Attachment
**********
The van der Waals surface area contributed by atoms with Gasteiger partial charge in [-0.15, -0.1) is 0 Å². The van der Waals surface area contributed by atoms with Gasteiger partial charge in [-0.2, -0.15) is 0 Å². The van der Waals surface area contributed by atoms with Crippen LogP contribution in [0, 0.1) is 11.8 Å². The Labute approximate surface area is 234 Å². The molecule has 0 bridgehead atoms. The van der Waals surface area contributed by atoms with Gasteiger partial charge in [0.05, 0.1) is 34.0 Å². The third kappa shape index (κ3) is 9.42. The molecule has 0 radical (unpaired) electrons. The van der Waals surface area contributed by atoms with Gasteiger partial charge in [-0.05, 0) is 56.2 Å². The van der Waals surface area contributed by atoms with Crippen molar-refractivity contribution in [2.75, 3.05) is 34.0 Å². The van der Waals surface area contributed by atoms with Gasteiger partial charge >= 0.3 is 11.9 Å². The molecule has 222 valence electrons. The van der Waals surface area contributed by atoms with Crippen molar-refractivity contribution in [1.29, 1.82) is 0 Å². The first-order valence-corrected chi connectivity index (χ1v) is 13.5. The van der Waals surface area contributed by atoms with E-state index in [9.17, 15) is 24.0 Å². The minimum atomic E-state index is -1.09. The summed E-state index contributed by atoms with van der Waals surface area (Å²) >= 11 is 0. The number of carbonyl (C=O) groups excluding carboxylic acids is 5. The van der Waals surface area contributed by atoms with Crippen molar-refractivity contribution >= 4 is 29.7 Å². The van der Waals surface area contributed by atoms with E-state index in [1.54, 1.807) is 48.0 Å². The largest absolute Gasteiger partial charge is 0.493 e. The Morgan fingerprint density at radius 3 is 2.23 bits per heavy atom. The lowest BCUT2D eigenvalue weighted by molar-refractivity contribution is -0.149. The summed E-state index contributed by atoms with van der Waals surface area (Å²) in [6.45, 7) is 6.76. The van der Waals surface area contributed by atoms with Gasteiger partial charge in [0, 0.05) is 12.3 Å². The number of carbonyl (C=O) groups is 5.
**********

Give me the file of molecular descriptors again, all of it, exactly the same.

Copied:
The van der Waals surface area contributed by atoms with Gasteiger partial charge in [-0.15, -0.1) is 0 Å². The van der Waals surface area contributed by atoms with Gasteiger partial charge in [-0.2, -0.15) is 0 Å². The van der Waals surface area contributed by atoms with Crippen LogP contribution in [0, 0.1) is 11.8 Å². The Labute approximate surface area is 234 Å². The molecule has 0 bridgehead atoms. The van der Waals surface area contributed by atoms with Gasteiger partial charge in [0.05, 0.1) is 34.0 Å². The third kappa shape index (κ3) is 9.42. The molecule has 0 radical (unpaired) electrons. The van der Waals surface area contributed by atoms with Gasteiger partial charge in [-0.05, 0) is 56.2 Å². The van der Waals surface area contributed by atoms with Crippen molar-refractivity contribution in [2.75, 3.05) is 34.0 Å². The van der Waals surface area contributed by atoms with Gasteiger partial charge >= 0.3 is 11.9 Å². The molecule has 222 valence electrons. The van der Waals surface area contributed by atoms with Crippen molar-refractivity contribution in [1.29, 1.82) is 0 Å². The first-order valence-corrected chi connectivity index (χ1v) is 13.5. The van der Waals surface area contributed by atoms with E-state index in [9.17, 15) is 24.0 Å². The minimum atomic E-state index is -1.09. The summed E-state index contributed by atoms with van der Waals surface area (Å²) >= 11 is 0. The number of carbonyl (C=O) groups excluding carboxylic acids is 5. The van der Waals surface area contributed by atoms with Crippen molar-refractivity contribution >= 4 is 29.7 Å². The van der Waals surface area contributed by atoms with E-state index in [1.54, 1.807) is 48.0 Å². The largest absolute Gasteiger partial charge is 0.493 e. The Morgan fingerprint density at radius 3 is 2.23 bits per heavy atom. The lowest BCUT2D eigenvalue weighted by molar-refractivity contribution is -0.149. The summed E-state index contributed by atoms with van der Waals surface area (Å²) in [6.45, 7) is 6.76. The van der Waals surface area contributed by atoms with Gasteiger partial charge in [0, 0.05) is 12.3 Å². The number of carbonyl (C=O) groups is 5.